הַדֶּרֶךְ הַיְשָׁרָה הִיא מִדָּה בֵּינוֹנִית שֶׁבְּכָל דֵּעָה וְדֵעָה מִכָּל הַדֵּעוֹת שֶׁיֵּשׁ לוֹ לָאָדָם. וְהִיא הַדֵּעָה שֶׁהִיא רְחוֹקָה מִשְּׁתֵּי הַקְּצָווֹת רִחוּק שָׁוֶה וְאֵינָהּ קְרוֹבָה לֹא לָזוֹ וְלֹא לָזוֹ. לְפִיכָךְ צִוּוּ חֲכָמִים הָרִאשׁוֹנִים שֶׁיְּהֵא אָדָם שָׁם דֵּעוֹתָיו תָּמִיד וּמְשַׁעֵר אוֹתָם וּמְכַוִּן אוֹתָם בַּדֶּרֶךְ הָאֶמְצָעִית כְּדֵי שֶׁיְּהֵא שָׁלֵם בְּגוּפוֹ. כֵּיצַד. לֹא יְהֵא בַּעַל חֵמָה נוֹחַ לִכְעֹס וְלֹא כְּמֵת שֶׁאֵינוֹ מַרְגִּישׁ אֶלָּא בֵּינוֹנִי. לֹא יִכְעֹס אֶלָּא עַל דָּבָר גָּדוֹל שֶׁרָאוּי לִכְעֹס עָלָיו כְּדֵי שֶׁלֹּא יֵעָשֶׂה כַּיּוֹצֵא בּוֹ פַּעַם אַחֶרֶת. וְכֵן לֹא יִתְאַוֶּה אֶלָּא לִדְבָרִים שֶׁהַגּוּף צָרִיךְ לָהֶן וְאִי אֶפְשָׁר לִהְיוֹת בְּזוּלָתָן כָּעִנְיָן שֶׁנֶּאֱמַר (משלי יג כה) "צַדִּיק אֹכֵל לְשֹׂבַע נַפְשׁוֹ". וְכֵן לֹא יִהְיֶה עָמֵל בְּעִסְקוֹ אֶלָּא לְהַשִּׂיג דָּבָר שֶׁצָּרִיךְ לוֹ לְחַיֵּי שָׁעָה כָּעִנְיָן שֶׁנֶּאֱמַר (תהילים לז טז) "טוֹב מְעַט לַצַּדִּיק". וְלֹא יִקְפֹּץ יָדוֹ בְּיוֹתֵר. וְלֹא יְפַזֵּר מָמוֹנוֹ אֶלָּא נוֹתֵן צְדָקָה כְּפִי מִסַּת יָדוֹ וּמַלְוֶה כָּרָאוּי לְמִי שֶׁצָּרִיךְ. וְלֹא יְהֵא מְהוֹלֵל וְשׂוֹחֵק וְלֹא עָצֵב וְאוֹנֵן אֶלָּא שָׂמֵחַ כָּל יָמָיו בְּנַחַת בְּסֵבֶר פָּנִים יָפוֹת. וְכֵן שְׁאָר דֵּעוֹתָיו. וְדֶרֶךְ זוֹ הִיא דֶּרֶךְ הַחֲכָמִים. כָּל אָדָם שֶׁדֵּעוֹתָיו דֵּעוֹת (בֵּינוֹנִית) [בֵּינוֹנִיּוֹת] מְמֻצָּעוֹת נִקְרָא חָכָם:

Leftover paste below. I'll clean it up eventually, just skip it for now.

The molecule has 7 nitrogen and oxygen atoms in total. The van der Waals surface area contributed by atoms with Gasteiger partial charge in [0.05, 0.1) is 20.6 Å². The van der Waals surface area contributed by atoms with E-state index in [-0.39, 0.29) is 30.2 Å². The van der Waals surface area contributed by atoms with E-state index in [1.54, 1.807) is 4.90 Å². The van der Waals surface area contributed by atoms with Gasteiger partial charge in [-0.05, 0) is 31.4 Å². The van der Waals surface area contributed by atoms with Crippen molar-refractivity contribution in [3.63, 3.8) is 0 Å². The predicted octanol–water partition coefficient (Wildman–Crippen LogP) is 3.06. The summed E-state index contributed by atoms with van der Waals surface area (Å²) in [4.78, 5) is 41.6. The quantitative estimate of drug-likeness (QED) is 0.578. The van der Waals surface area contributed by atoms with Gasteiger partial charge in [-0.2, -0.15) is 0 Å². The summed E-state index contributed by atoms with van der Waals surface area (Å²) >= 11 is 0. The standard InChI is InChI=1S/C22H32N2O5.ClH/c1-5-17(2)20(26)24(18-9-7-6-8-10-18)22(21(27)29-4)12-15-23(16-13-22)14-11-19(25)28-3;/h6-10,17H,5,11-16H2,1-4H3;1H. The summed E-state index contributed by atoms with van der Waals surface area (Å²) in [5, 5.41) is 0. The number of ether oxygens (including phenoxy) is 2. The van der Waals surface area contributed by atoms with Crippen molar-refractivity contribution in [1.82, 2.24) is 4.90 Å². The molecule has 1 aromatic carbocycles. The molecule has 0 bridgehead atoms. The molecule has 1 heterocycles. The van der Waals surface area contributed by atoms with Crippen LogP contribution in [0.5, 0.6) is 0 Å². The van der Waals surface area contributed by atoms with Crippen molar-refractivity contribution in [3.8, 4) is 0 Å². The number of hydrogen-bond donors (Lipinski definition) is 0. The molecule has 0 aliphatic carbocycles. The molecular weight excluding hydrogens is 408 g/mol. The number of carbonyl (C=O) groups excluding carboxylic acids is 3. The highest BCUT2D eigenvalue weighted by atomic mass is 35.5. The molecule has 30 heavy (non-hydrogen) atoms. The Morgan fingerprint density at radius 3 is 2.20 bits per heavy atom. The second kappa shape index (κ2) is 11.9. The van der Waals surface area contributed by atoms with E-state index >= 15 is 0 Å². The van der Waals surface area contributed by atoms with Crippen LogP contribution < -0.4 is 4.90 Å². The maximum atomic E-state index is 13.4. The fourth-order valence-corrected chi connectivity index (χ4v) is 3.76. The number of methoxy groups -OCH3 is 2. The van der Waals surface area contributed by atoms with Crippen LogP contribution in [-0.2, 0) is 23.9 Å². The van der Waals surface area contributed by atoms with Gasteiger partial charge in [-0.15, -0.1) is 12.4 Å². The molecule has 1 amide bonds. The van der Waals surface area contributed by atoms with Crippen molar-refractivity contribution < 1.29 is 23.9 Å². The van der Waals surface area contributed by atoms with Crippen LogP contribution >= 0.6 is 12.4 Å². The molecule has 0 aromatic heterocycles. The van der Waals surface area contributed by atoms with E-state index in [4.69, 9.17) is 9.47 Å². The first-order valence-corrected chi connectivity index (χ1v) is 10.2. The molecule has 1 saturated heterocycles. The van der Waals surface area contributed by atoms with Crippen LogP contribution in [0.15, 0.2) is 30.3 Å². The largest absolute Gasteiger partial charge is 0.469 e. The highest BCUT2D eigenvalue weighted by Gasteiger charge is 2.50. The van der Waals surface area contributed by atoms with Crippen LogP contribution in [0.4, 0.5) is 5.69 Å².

The straight path is the mean disposition found in each and every tendency of all the human tendencies. Such tendency is removed from both extremes an equal distance, and is not nearer to one than to the other. Therefore have the wise men of yore commanded that man should ever review his tendencies, estimate them, and direct them toward the middle-path so that he will be sound in body. How may one do it? He should not be an excitable person, easily angered; nor like the dead without feelings, but adopt a middle-course, not to become indignant, save only at something big which is worthy enough to be angry at, so that the like should not be done another time. Likewise shall he not crave for aught save the things which the body requires, and without which it is impossible to be, as the subject is spoken of: "The righteous eateth to the satisfying of his soul" (Pro. 13.25). Likewise shall he not continue to fatigue himself in his affairs, save to acquire what is necessary for him to live on for the time being as the subject is mentioned, saying: "A little that a righteous man hath is better" (Ps. 37.16). He should not be too close-fisted, nor yet squander his money, but give Z'dakah within the means of his hand, and lend accordingly to the needy. He should not be too optimistic and playful, nor too pessimistic and mournful, but spend all of his days in good cheer and with a pleasant countenance. So should he measure all the rest of his tendencies. And this path is the path of the wise men. Every man whose tendencies are mean tendencies of the middle-course, is called wise. (Sefaria translation)


Sefer HaMidot has a section on Yirah, fear/awe with quick easy points.


There is a Torah in Likutei Moharan where it's brought that the fear needs to be in three aspects: Fear of God, fear of his father, and fear of his rav. When these three are together then the fear is whole and complete. Also the false fears are nullified thereby, so one does not fear people or things that he shouldn't.